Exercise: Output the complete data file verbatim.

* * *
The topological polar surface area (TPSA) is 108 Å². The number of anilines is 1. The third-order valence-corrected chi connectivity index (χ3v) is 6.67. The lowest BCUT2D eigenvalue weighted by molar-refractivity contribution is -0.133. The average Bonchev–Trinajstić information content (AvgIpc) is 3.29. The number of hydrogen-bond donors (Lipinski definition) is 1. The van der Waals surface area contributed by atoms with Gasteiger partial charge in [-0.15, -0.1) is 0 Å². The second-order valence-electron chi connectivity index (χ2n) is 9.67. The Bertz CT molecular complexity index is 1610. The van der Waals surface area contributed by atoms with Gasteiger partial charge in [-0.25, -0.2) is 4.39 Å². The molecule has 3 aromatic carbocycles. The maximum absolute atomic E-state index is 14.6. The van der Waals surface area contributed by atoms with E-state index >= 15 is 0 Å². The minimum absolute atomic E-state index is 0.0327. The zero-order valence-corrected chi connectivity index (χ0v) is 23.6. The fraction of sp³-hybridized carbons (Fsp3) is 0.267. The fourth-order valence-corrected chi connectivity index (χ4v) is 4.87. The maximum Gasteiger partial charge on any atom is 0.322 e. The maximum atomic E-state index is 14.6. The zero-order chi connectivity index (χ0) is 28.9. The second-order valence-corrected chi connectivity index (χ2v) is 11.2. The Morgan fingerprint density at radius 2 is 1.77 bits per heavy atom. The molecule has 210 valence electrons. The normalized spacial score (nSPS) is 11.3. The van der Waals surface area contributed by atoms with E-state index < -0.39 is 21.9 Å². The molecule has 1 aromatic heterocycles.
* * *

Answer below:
The topological polar surface area (TPSA) is 108 Å². The number of anilines is 1. The third-order valence-corrected chi connectivity index (χ3v) is 6.67. The lowest BCUT2D eigenvalue weighted by molar-refractivity contribution is -0.133. The average Bonchev–Trinajstić information content (AvgIpc) is 3.29. The number of hydrogen-bond donors (Lipinski definition) is 1. The van der Waals surface area contributed by atoms with Gasteiger partial charge in [-0.15, -0.1) is 0 Å². The second-order valence-electron chi connectivity index (χ2n) is 9.67. The Bertz CT molecular complexity index is 1610. The van der Waals surface area contributed by atoms with Gasteiger partial charge in [-0.25, -0.2) is 4.39 Å². The molecule has 3 aromatic carbocycles. The maximum absolute atomic E-state index is 14.6. The van der Waals surface area contributed by atoms with E-state index >= 15 is 0 Å². The minimum absolute atomic E-state index is 0.0327. The zero-order valence-corrected chi connectivity index (χ0v) is 23.6. The fraction of sp³-hybridized carbons (Fsp3) is 0.267. The fourth-order valence-corrected chi connectivity index (χ4v) is 4.87. The maximum Gasteiger partial charge on any atom is 0.322 e. The maximum atomic E-state index is 14.6. The zero-order chi connectivity index (χ0) is 28.9. The second-order valence-corrected chi connectivity index (χ2v) is 11.2. The Morgan fingerprint density at radius 2 is 1.77 bits per heavy atom. The molecule has 210 valence electrons. The normalized spacial score (nSPS) is 11.3. The van der Waals surface area contributed by atoms with E-state index < -0.39 is 21.9 Å². The molecule has 1 aromatic heterocycles.